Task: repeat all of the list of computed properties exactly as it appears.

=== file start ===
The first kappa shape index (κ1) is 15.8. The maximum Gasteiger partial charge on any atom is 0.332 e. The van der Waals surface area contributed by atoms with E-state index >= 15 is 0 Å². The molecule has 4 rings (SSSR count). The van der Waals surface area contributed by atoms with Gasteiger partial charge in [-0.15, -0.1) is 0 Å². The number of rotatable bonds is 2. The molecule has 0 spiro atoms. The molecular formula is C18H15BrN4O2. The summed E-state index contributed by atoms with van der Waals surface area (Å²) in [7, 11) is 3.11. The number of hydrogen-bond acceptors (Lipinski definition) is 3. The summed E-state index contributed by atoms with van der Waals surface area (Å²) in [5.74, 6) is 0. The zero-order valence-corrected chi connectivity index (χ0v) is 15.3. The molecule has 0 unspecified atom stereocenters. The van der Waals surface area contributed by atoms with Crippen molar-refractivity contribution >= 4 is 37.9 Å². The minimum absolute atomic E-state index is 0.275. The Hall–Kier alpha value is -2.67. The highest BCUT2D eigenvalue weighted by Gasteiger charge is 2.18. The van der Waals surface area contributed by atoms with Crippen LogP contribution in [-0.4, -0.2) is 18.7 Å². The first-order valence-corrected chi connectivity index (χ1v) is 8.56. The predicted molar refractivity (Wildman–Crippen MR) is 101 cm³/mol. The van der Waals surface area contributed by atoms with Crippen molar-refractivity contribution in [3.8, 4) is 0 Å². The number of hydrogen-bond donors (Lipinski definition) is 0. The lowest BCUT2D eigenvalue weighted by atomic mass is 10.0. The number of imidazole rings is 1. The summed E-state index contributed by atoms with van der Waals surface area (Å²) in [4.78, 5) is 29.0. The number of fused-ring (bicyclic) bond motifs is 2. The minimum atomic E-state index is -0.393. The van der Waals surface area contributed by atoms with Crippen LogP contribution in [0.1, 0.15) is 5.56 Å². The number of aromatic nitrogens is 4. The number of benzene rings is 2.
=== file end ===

The first kappa shape index (κ1) is 15.8. The maximum Gasteiger partial charge on any atom is 0.332 e. The van der Waals surface area contributed by atoms with E-state index >= 15 is 0 Å². The molecule has 4 rings (SSSR count). The van der Waals surface area contributed by atoms with Gasteiger partial charge in [-0.15, -0.1) is 0 Å². The number of rotatable bonds is 2. The molecule has 0 spiro atoms. The molecular formula is C18H15BrN4O2. The summed E-state index contributed by atoms with van der Waals surface area (Å²) in [7, 11) is 3.11. The number of hydrogen-bond acceptors (Lipinski definition) is 3. The summed E-state index contributed by atoms with van der Waals surface area (Å²) in [5.74, 6) is 0. The zero-order valence-corrected chi connectivity index (χ0v) is 15.3. The molecule has 0 unspecified atom stereocenters. The van der Waals surface area contributed by atoms with Crippen molar-refractivity contribution >= 4 is 37.9 Å². The minimum absolute atomic E-state index is 0.275. The Hall–Kier alpha value is -2.67. The highest BCUT2D eigenvalue weighted by Gasteiger charge is 2.18. The van der Waals surface area contributed by atoms with Crippen LogP contribution in [-0.4, -0.2) is 18.7 Å². The first-order valence-corrected chi connectivity index (χ1v) is 8.56. The predicted molar refractivity (Wildman–Crippen MR) is 101 cm³/mol. The van der Waals surface area contributed by atoms with Crippen molar-refractivity contribution in [3.8, 4) is 0 Å². The number of hydrogen-bond donors (Lipinski definition) is 0. The lowest BCUT2D eigenvalue weighted by atomic mass is 10.0. The number of imidazole rings is 1. The summed E-state index contributed by atoms with van der Waals surface area (Å²) in [4.78, 5) is 29.0. The number of fused-ring (bicyclic) bond motifs is 2. The minimum atomic E-state index is -0.393. The van der Waals surface area contributed by atoms with Crippen LogP contribution in [0.1, 0.15) is 5.56 Å². The number of aromatic nitrogens is 4. The number of benzene rings is 2.